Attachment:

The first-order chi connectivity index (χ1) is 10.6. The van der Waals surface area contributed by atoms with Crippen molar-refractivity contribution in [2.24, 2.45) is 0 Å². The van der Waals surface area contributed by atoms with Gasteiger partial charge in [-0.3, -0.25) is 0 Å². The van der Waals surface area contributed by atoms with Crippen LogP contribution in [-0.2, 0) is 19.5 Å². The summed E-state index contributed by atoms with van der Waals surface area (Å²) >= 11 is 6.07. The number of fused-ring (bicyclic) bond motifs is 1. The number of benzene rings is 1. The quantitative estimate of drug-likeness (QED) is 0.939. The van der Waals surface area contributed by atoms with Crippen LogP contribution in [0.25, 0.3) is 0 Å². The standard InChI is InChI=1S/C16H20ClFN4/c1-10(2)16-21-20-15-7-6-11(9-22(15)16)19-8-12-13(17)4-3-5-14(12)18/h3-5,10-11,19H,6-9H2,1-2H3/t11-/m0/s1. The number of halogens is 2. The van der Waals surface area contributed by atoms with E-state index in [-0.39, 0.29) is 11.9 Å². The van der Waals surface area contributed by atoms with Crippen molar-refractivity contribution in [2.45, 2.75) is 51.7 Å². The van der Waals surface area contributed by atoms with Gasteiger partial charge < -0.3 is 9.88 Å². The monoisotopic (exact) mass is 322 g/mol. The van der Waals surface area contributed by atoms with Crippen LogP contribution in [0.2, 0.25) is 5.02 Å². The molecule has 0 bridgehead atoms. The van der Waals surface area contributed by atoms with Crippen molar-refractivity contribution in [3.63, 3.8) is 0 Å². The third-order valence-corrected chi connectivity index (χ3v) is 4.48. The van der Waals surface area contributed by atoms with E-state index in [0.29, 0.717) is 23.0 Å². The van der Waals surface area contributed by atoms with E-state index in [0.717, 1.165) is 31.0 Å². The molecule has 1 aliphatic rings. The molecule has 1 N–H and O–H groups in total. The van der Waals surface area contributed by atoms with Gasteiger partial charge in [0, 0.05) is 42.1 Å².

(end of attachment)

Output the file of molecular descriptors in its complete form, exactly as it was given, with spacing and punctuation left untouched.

The first-order chi connectivity index (χ1) is 10.6. The van der Waals surface area contributed by atoms with Crippen molar-refractivity contribution in [2.24, 2.45) is 0 Å². The van der Waals surface area contributed by atoms with Gasteiger partial charge in [-0.3, -0.25) is 0 Å². The van der Waals surface area contributed by atoms with Crippen LogP contribution in [-0.2, 0) is 19.5 Å². The summed E-state index contributed by atoms with van der Waals surface area (Å²) >= 11 is 6.07. The number of fused-ring (bicyclic) bond motifs is 1. The number of benzene rings is 1. The quantitative estimate of drug-likeness (QED) is 0.939. The van der Waals surface area contributed by atoms with Crippen LogP contribution in [0.25, 0.3) is 0 Å². The standard InChI is InChI=1S/C16H20ClFN4/c1-10(2)16-21-20-15-7-6-11(9-22(15)16)19-8-12-13(17)4-3-5-14(12)18/h3-5,10-11,19H,6-9H2,1-2H3/t11-/m0/s1. The number of halogens is 2. The van der Waals surface area contributed by atoms with E-state index in [-0.39, 0.29) is 11.9 Å². The van der Waals surface area contributed by atoms with Crippen molar-refractivity contribution in [2.45, 2.75) is 51.7 Å². The van der Waals surface area contributed by atoms with Gasteiger partial charge < -0.3 is 9.88 Å². The monoisotopic (exact) mass is 322 g/mol. The van der Waals surface area contributed by atoms with Crippen LogP contribution in [0.2, 0.25) is 5.02 Å². The molecule has 0 bridgehead atoms. The van der Waals surface area contributed by atoms with Crippen molar-refractivity contribution in [3.63, 3.8) is 0 Å². The third-order valence-corrected chi connectivity index (χ3v) is 4.48. The van der Waals surface area contributed by atoms with E-state index in [0.29, 0.717) is 23.0 Å². The van der Waals surface area contributed by atoms with E-state index in [0.717, 1.165) is 31.0 Å². The molecule has 1 aliphatic rings. The molecule has 1 N–H and O–H groups in total. The van der Waals surface area contributed by atoms with Gasteiger partial charge in [0, 0.05) is 42.1 Å².